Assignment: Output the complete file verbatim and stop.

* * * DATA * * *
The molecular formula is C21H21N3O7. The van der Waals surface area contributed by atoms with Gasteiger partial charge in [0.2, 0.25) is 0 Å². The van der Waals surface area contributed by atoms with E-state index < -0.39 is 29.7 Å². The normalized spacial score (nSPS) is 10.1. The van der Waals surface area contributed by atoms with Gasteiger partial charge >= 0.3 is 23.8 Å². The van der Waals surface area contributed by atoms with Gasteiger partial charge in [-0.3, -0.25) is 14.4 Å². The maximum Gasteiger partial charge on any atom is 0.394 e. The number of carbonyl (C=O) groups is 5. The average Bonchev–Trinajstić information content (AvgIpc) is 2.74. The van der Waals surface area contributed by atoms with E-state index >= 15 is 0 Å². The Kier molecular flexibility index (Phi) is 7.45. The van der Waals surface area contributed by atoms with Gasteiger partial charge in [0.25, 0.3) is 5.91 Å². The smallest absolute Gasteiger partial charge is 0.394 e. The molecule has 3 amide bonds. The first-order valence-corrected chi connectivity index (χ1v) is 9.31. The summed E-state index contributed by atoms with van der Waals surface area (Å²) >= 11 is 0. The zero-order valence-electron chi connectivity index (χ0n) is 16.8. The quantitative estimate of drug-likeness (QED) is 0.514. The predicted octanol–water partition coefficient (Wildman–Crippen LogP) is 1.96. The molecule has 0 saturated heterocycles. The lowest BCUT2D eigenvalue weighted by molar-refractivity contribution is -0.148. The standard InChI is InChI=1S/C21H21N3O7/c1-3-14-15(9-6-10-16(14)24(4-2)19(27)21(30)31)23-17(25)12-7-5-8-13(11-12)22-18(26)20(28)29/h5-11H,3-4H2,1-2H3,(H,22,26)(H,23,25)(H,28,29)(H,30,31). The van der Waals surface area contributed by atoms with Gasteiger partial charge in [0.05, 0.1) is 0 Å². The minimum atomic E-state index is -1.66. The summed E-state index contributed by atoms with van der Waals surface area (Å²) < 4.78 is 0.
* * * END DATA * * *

The molecular formula is C21H21N3O7. The van der Waals surface area contributed by atoms with Gasteiger partial charge in [0.2, 0.25) is 0 Å². The van der Waals surface area contributed by atoms with E-state index < -0.39 is 29.7 Å². The normalized spacial score (nSPS) is 10.1. The van der Waals surface area contributed by atoms with Gasteiger partial charge >= 0.3 is 23.8 Å². The van der Waals surface area contributed by atoms with Gasteiger partial charge in [-0.3, -0.25) is 14.4 Å². The maximum Gasteiger partial charge on any atom is 0.394 e. The number of carbonyl (C=O) groups is 5. The average Bonchev–Trinajstić information content (AvgIpc) is 2.74. The van der Waals surface area contributed by atoms with E-state index >= 15 is 0 Å². The Kier molecular flexibility index (Phi) is 7.45. The van der Waals surface area contributed by atoms with Gasteiger partial charge in [0.25, 0.3) is 5.91 Å². The smallest absolute Gasteiger partial charge is 0.394 e. The molecule has 3 amide bonds. The first-order valence-corrected chi connectivity index (χ1v) is 9.31. The summed E-state index contributed by atoms with van der Waals surface area (Å²) >= 11 is 0. The zero-order valence-electron chi connectivity index (χ0n) is 16.8. The quantitative estimate of drug-likeness (QED) is 0.514. The predicted octanol–water partition coefficient (Wildman–Crippen LogP) is 1.96. The molecule has 0 saturated heterocycles. The lowest BCUT2D eigenvalue weighted by molar-refractivity contribution is -0.148. The standard InChI is InChI=1S/C21H21N3O7/c1-3-14-15(9-6-10-16(14)24(4-2)19(27)21(30)31)23-17(25)12-7-5-8-13(11-12)22-18(26)20(28)29/h5-11H,3-4H2,1-2H3,(H,22,26)(H,23,25)(H,28,29)(H,30,31). The van der Waals surface area contributed by atoms with Gasteiger partial charge in [0.05, 0.1) is 0 Å². The minimum atomic E-state index is -1.66. The summed E-state index contributed by atoms with van der Waals surface area (Å²) < 4.78 is 0.